Innovation policy for future energy system
Energy policy in Sweden finds itself at the start of 2015 undergoing a process of transformation. Despite facing numerous challenges, Sweden is in many ways well equipped to respond to such challenges. However, a number of significant challenges lie on the horizon beyond 2020. According to most assessments, it is not possible to achieve the goals set for 2050 using currently agreed or planned policy instruments.
Technological, institutional as well as political innovation will be needed in order to meet the energy targets beyond 2020 and innovation policy can, if correctly designed, play an important supplementary role to other and more general policy instruments.
The main conclusions of our study are
- Stability and transparency is vital to create market conditions that allow private investments and large-scale development and deployment of new technology.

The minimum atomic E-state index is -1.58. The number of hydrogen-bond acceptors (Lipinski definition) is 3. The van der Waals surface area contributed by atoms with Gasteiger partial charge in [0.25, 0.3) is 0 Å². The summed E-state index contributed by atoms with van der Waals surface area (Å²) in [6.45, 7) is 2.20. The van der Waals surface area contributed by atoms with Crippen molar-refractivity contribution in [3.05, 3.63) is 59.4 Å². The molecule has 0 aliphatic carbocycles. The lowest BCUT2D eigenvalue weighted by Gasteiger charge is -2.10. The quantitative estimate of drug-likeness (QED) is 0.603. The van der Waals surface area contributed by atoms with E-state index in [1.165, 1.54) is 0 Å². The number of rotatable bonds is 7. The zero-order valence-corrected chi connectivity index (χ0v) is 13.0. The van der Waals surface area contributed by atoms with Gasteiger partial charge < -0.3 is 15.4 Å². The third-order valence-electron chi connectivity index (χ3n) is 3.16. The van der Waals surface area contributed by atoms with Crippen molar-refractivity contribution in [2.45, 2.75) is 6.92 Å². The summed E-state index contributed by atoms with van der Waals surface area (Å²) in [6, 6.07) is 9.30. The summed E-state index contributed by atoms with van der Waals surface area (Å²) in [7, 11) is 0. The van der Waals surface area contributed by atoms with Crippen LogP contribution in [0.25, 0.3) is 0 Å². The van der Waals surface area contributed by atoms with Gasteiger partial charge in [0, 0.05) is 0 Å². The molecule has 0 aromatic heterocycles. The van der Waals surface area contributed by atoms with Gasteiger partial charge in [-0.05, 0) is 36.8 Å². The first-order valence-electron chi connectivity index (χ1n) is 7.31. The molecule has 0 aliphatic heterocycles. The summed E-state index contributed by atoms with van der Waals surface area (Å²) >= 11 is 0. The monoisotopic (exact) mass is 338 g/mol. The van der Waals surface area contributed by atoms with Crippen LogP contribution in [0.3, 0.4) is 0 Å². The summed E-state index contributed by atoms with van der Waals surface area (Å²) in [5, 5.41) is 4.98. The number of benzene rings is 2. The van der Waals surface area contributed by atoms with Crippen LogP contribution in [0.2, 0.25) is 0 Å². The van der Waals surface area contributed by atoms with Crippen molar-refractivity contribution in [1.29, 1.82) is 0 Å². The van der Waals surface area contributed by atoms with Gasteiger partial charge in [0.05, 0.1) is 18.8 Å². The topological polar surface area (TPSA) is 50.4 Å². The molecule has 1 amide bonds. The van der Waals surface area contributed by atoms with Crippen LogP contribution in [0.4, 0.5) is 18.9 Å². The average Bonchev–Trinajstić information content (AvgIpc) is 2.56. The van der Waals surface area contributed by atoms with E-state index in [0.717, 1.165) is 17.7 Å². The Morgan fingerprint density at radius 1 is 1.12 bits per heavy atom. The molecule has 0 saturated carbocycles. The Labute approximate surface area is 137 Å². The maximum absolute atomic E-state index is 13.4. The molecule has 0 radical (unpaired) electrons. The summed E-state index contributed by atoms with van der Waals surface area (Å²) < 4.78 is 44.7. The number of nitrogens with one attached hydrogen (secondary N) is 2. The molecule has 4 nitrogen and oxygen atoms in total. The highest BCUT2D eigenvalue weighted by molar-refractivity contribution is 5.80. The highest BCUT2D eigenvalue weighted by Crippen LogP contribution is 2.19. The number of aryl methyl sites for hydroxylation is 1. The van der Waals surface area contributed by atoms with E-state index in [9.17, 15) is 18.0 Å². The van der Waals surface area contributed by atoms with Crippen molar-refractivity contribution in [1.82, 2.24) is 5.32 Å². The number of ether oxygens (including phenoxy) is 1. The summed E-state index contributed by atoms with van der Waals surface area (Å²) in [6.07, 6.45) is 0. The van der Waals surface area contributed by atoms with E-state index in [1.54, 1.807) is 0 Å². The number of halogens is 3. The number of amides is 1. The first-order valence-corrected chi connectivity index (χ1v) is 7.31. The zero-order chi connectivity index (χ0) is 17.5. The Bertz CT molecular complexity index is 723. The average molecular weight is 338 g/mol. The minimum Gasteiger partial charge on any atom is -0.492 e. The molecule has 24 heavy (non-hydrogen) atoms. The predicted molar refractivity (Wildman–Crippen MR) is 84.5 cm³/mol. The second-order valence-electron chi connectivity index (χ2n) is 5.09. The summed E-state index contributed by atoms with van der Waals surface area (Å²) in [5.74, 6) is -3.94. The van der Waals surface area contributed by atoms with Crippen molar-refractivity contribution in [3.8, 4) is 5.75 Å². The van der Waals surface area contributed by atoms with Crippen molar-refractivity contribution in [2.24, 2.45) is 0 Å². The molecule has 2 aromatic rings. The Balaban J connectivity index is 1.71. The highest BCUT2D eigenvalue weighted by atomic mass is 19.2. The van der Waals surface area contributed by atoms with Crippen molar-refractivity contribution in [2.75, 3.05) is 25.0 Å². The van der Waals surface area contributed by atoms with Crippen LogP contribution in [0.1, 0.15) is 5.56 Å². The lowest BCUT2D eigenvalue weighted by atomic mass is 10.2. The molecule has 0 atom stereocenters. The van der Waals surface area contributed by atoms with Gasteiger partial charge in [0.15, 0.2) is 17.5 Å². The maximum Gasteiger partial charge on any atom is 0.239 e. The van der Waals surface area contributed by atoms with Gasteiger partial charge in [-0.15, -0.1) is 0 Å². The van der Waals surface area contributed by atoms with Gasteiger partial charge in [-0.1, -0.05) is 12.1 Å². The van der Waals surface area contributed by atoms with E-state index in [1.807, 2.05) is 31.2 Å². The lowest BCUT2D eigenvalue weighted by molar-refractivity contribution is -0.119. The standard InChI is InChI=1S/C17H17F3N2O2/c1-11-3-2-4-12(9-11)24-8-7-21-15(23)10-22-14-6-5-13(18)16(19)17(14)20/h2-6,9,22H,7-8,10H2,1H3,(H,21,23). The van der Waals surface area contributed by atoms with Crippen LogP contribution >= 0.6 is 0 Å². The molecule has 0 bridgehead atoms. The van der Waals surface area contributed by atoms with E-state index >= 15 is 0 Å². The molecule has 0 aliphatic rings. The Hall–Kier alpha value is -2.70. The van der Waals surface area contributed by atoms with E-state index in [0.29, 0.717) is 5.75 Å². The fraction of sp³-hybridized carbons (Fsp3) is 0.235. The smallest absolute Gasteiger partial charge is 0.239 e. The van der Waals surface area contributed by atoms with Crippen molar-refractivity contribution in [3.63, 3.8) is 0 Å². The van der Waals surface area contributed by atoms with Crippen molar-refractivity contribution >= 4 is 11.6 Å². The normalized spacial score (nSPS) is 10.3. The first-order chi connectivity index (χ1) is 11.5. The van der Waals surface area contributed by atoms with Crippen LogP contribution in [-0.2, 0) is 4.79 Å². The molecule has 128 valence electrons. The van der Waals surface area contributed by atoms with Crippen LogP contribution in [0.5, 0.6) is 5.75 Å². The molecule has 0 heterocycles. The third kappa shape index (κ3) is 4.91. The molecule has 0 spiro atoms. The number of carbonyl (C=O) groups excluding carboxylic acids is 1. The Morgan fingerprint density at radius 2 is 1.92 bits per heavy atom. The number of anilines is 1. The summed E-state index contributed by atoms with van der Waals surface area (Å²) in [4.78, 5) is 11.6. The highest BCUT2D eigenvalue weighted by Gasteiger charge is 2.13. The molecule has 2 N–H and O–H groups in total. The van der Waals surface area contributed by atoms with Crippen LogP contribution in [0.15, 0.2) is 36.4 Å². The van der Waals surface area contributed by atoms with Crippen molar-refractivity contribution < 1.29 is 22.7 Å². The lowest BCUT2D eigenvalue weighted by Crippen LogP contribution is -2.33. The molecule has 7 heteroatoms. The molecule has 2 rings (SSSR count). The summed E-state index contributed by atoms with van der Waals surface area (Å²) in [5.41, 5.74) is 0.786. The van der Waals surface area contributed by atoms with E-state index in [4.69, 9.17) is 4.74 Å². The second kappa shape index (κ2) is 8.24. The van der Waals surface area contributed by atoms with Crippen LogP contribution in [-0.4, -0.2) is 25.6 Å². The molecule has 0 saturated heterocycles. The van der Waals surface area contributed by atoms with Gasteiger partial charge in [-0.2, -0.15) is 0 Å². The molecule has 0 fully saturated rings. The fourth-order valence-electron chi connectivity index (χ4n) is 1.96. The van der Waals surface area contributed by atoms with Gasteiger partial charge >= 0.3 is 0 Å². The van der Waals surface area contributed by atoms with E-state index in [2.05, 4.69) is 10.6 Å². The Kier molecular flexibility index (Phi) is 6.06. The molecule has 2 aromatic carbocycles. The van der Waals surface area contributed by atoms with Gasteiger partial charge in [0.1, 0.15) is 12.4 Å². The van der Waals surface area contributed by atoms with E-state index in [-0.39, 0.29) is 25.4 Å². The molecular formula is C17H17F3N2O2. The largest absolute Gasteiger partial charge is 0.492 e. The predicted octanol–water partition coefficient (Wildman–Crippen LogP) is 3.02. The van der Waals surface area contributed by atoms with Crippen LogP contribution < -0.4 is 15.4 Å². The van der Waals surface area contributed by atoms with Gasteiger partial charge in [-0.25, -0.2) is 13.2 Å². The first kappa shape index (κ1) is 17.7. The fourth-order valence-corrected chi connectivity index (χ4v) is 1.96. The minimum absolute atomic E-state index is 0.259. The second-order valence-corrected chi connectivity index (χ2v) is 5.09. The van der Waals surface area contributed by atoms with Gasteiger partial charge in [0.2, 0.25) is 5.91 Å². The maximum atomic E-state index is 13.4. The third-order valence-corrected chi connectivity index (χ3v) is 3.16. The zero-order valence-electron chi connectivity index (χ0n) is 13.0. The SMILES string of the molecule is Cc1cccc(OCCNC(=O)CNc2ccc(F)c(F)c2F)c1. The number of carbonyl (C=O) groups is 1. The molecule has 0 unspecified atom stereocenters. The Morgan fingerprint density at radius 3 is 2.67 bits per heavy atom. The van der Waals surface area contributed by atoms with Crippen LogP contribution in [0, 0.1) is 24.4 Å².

- Short term cost efficiency must be balanced against long term goal attainment. Policies should reflect the fact that innovation often takes time and appear in unpredictable patterns. A too narrow focus on cost efficiency might therefore be counter-productive.
- Attention should also be paid to the balance between established interests and challenging solutions. Innovation are often driven by small and new firms, so policy makers should strive to remove barriers that prevent these firms from growing into viable businesses.